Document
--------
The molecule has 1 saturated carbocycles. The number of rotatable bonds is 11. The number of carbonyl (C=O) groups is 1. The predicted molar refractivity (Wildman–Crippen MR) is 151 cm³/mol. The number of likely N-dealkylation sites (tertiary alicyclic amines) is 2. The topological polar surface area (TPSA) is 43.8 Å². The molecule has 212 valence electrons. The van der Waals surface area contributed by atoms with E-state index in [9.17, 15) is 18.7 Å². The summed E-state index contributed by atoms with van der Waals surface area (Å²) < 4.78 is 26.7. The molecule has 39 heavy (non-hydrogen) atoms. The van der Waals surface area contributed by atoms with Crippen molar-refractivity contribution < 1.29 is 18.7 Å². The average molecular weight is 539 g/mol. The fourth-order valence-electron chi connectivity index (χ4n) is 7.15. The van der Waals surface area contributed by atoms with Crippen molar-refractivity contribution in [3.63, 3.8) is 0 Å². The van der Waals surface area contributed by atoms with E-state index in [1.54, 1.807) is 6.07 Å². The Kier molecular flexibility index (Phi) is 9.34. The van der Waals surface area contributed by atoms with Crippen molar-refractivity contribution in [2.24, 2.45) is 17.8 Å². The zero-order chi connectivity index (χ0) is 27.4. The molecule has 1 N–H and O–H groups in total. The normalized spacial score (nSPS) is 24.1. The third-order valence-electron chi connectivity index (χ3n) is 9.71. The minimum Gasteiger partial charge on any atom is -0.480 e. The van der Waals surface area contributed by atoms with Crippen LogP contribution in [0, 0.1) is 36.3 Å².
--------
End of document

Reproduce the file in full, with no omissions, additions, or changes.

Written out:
The molecule has 1 saturated carbocycles. The number of rotatable bonds is 11. The number of carbonyl (C=O) groups is 1. The predicted molar refractivity (Wildman–Crippen MR) is 151 cm³/mol. The number of likely N-dealkylation sites (tertiary alicyclic amines) is 2. The topological polar surface area (TPSA) is 43.8 Å². The molecule has 212 valence electrons. The van der Waals surface area contributed by atoms with E-state index in [9.17, 15) is 18.7 Å². The summed E-state index contributed by atoms with van der Waals surface area (Å²) < 4.78 is 26.7. The molecule has 39 heavy (non-hydrogen) atoms. The van der Waals surface area contributed by atoms with Crippen molar-refractivity contribution < 1.29 is 18.7 Å². The average molecular weight is 539 g/mol. The fourth-order valence-electron chi connectivity index (χ4n) is 7.15. The van der Waals surface area contributed by atoms with Crippen molar-refractivity contribution in [3.63, 3.8) is 0 Å². The van der Waals surface area contributed by atoms with E-state index in [1.54, 1.807) is 6.07 Å². The Kier molecular flexibility index (Phi) is 9.34. The van der Waals surface area contributed by atoms with Crippen molar-refractivity contribution in [2.24, 2.45) is 17.8 Å². The zero-order chi connectivity index (χ0) is 27.4. The molecule has 1 N–H and O–H groups in total. The normalized spacial score (nSPS) is 24.1. The third-order valence-electron chi connectivity index (χ3n) is 9.71. The minimum Gasteiger partial charge on any atom is -0.480 e. The van der Waals surface area contributed by atoms with Crippen LogP contribution in [0, 0.1) is 36.3 Å².